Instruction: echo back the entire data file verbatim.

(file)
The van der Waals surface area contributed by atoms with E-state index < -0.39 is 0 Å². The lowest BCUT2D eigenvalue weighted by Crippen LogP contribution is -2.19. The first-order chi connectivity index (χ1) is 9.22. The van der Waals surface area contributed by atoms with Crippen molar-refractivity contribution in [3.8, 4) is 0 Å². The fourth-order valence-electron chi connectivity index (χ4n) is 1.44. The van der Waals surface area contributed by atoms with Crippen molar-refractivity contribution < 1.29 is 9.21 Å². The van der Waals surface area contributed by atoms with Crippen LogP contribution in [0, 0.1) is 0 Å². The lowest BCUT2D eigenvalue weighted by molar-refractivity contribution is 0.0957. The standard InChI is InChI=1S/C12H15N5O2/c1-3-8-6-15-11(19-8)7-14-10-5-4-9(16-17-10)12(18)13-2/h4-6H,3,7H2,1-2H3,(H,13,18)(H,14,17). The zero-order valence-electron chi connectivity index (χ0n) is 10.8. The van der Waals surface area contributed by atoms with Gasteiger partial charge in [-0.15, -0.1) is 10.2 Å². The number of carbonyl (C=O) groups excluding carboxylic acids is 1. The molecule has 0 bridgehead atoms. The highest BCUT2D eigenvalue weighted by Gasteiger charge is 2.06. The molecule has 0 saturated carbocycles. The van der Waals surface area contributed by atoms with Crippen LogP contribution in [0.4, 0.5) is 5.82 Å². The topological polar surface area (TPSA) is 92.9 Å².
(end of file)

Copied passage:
The van der Waals surface area contributed by atoms with E-state index < -0.39 is 0 Å². The lowest BCUT2D eigenvalue weighted by Crippen LogP contribution is -2.19. The first-order chi connectivity index (χ1) is 9.22. The van der Waals surface area contributed by atoms with Crippen molar-refractivity contribution in [3.8, 4) is 0 Å². The fourth-order valence-electron chi connectivity index (χ4n) is 1.44. The van der Waals surface area contributed by atoms with Crippen molar-refractivity contribution < 1.29 is 9.21 Å². The van der Waals surface area contributed by atoms with Crippen LogP contribution in [0, 0.1) is 0 Å². The lowest BCUT2D eigenvalue weighted by molar-refractivity contribution is 0.0957. The standard InChI is InChI=1S/C12H15N5O2/c1-3-8-6-15-11(19-8)7-14-10-5-4-9(16-17-10)12(18)13-2/h4-6H,3,7H2,1-2H3,(H,13,18)(H,14,17). The zero-order valence-electron chi connectivity index (χ0n) is 10.8. The van der Waals surface area contributed by atoms with Gasteiger partial charge in [-0.15, -0.1) is 10.2 Å². The number of carbonyl (C=O) groups excluding carboxylic acids is 1. The molecule has 0 bridgehead atoms. The highest BCUT2D eigenvalue weighted by Gasteiger charge is 2.06. The molecule has 0 saturated carbocycles. The van der Waals surface area contributed by atoms with Crippen LogP contribution in [0.4, 0.5) is 5.82 Å². The topological polar surface area (TPSA) is 92.9 Å².